"Have a Heart," still in its final planning stages, will work something like this: Those looking to upgrade their daily karma can simply drop their spare change (or bills) into one of many collection boxes in participating businesses around the city, or in brightly painted parking meters donated by the city and installed in locations (well away from the curb) with high pedestrian traffic.
The money will go directly to participating social service agencies to feed, clothe and shelter the poor, O’Neil said. Each donor might even get a small token or card to be passed on, in lieu of money, to the next panhandler who crosses their path. (Look for lots of little cards on high-traffic median strips.)
It is, acknowledged O’Neil, a "market-based approach" to the panhandling pandemic.
"You let the market determine whether or not (panhandling) is a viable activity," O’Neil said. "The theory is that if a panhandler can yield 10 bucks an hour at an intersection and we change the dynamic with a program like this, where he can only do two dollars an hour, the proliferation of panhandling is diminished."
O’Neil noted that Boise, Idaho, is but one of "dozens if not hundreds of communities" throughout the country where the program already has succeeded.
Maybe, maybe not: According to Adam Park, spokesman for the city of Boise, its "Have a Heart" program simply refers people to worthy charities; it doesn’t collect donations. "And we still have panhandlers," Park told me.
Closer to home, some in the social services community are ambivalent at best about a business-based coalition inserting itself between those who need a dime and those who can spare it.
At the Preble Street Resource Center, Executive Director Mark Swann said the board has already voted not to affiliate with the "Have a Heart" campaign.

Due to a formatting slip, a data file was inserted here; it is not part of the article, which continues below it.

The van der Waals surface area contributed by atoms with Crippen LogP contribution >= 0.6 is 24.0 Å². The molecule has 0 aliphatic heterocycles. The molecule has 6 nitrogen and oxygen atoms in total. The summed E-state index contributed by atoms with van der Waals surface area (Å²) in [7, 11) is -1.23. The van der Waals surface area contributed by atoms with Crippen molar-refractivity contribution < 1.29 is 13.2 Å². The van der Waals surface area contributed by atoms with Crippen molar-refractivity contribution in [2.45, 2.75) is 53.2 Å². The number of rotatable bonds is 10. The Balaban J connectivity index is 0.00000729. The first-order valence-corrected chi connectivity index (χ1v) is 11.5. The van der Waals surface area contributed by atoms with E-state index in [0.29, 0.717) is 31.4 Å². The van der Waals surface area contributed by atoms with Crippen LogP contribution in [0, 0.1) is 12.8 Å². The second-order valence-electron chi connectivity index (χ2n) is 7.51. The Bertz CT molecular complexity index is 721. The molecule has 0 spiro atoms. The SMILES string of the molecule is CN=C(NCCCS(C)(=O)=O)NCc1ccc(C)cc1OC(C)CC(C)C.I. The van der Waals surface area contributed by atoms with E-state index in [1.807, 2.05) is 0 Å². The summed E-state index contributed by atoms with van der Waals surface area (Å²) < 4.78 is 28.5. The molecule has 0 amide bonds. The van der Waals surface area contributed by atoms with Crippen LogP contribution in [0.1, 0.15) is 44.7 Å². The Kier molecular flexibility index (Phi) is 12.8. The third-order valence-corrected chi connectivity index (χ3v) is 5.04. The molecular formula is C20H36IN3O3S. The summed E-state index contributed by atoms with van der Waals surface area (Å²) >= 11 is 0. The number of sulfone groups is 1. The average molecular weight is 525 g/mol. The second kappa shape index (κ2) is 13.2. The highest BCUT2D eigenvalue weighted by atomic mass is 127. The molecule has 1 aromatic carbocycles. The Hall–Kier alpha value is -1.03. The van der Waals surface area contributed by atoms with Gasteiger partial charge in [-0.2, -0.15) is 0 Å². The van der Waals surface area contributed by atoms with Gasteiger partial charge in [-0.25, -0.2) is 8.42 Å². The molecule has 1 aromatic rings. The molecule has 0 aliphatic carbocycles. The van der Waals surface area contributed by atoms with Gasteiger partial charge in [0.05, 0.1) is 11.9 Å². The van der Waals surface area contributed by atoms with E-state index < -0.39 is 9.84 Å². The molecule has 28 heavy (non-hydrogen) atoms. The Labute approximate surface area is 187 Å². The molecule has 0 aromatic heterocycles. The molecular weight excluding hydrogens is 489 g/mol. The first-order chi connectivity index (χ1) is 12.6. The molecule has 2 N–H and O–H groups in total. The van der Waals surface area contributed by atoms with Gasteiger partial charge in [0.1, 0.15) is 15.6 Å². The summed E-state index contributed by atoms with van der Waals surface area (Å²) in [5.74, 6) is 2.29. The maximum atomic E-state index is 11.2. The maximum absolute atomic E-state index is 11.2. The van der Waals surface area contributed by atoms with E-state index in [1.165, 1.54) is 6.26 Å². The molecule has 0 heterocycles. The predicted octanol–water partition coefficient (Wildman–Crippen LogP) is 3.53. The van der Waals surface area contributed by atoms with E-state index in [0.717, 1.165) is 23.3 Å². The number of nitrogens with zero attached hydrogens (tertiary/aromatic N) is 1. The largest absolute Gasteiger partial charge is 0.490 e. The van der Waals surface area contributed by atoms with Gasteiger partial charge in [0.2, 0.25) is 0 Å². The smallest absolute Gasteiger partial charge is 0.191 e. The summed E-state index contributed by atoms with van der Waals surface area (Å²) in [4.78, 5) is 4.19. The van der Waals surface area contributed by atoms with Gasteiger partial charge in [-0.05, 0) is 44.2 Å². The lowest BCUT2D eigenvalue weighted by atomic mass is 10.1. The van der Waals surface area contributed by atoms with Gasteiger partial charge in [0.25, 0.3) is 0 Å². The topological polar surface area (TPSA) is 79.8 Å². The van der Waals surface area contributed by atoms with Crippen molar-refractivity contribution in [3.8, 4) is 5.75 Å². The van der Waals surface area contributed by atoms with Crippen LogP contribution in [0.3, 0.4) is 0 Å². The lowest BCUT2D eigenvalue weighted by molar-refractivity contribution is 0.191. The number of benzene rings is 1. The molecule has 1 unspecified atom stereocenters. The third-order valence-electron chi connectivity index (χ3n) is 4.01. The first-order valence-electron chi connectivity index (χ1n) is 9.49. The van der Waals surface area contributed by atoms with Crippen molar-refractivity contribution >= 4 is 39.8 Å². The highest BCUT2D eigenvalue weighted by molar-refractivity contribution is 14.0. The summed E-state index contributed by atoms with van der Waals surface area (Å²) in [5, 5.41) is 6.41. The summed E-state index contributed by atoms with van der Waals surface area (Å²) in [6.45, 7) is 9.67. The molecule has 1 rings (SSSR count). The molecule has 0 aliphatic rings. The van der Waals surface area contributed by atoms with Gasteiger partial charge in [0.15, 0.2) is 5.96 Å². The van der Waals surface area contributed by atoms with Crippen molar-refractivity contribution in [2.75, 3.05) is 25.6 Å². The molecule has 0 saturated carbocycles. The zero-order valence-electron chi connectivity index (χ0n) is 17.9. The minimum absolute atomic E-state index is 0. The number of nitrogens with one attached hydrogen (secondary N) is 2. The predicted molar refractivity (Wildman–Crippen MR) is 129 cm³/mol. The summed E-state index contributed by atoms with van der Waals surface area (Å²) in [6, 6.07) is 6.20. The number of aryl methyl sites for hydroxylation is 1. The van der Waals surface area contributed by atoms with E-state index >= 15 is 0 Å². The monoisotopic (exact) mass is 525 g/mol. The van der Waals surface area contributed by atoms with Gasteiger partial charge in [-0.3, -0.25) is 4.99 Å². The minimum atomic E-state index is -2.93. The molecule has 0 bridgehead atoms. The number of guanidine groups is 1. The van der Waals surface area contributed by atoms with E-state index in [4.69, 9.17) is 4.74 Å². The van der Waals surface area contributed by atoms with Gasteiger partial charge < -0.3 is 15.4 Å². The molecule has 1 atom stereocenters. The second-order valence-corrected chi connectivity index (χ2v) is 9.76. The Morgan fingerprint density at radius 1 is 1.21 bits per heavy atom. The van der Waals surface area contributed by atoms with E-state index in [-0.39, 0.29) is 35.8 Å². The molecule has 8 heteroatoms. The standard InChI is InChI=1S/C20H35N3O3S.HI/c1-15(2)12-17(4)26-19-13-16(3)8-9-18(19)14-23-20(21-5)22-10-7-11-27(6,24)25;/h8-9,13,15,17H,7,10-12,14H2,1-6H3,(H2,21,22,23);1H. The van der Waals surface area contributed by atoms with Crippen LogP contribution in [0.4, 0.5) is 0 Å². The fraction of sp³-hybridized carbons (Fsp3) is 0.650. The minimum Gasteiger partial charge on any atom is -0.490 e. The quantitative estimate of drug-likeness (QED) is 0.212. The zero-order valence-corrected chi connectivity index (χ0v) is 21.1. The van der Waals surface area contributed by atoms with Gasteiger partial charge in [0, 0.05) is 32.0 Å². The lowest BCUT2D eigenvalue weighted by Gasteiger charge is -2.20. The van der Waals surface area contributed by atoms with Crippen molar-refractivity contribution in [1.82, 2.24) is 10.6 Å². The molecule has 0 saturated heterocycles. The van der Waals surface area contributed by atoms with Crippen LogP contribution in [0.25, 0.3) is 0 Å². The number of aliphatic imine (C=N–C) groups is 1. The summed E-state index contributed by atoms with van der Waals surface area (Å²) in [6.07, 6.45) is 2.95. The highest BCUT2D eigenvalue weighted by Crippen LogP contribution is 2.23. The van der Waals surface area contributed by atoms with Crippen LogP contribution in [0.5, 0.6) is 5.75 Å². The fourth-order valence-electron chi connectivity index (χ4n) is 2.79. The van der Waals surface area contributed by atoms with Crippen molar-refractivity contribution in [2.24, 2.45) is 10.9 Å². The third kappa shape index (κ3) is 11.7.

"We appreciate them thinking of us, but the board has looked at this initiative and declined to participate," Swann said, declining to elaborate.
(My guess: Preble Street’s board of directors has concluded that, for all its lofty rhetoric, "Have a Heart" looks and sounds more like a street sweeper than a vehicle for social enhancement.)
Moving right along, we have the city’s proposed ban on the use of medians by pedestrians. This seemingly common-sense measure drew many a speaker Tuesday evening before the public safety committee unanimously recommended its passage by the City Council.
Swann said Preble Street decided to neither support nor oppose the median-strip ban after receiving assurances from city officials that it has everything to do with public safety and nothing to do with panhandlers’ well-established First Amendment right to ask for spare change.
Not so for the Maine chapter of the American Civil Liberties Union. Zach Heiden, its legal director, said in an interview Tuesday that his organization will sue if the city goes ahead with the median-strip ban.
Heiden’s reasoning: The city must present a "real, substantial record" of a public-safety problem (where are the accident reports?) and attempts at less restrictive solutions (panhandling permits, anyone?) before it can simply declare a "traditional public forum" (including streets, sidewalks and, yes, medians) off limits for any and all purposes.
Then there’s the simple reality that some median strips pose more danger than others.
Or, as Heiden so artfully put it, "not all median strips are created equal."
Not sure I agree with you there, counselor. But I’ll give you a buck to say that in open court.
Columnist Bill Nemitz can be contacted at 791-632, by email at email@example.com or on Twitter @BillNemitz.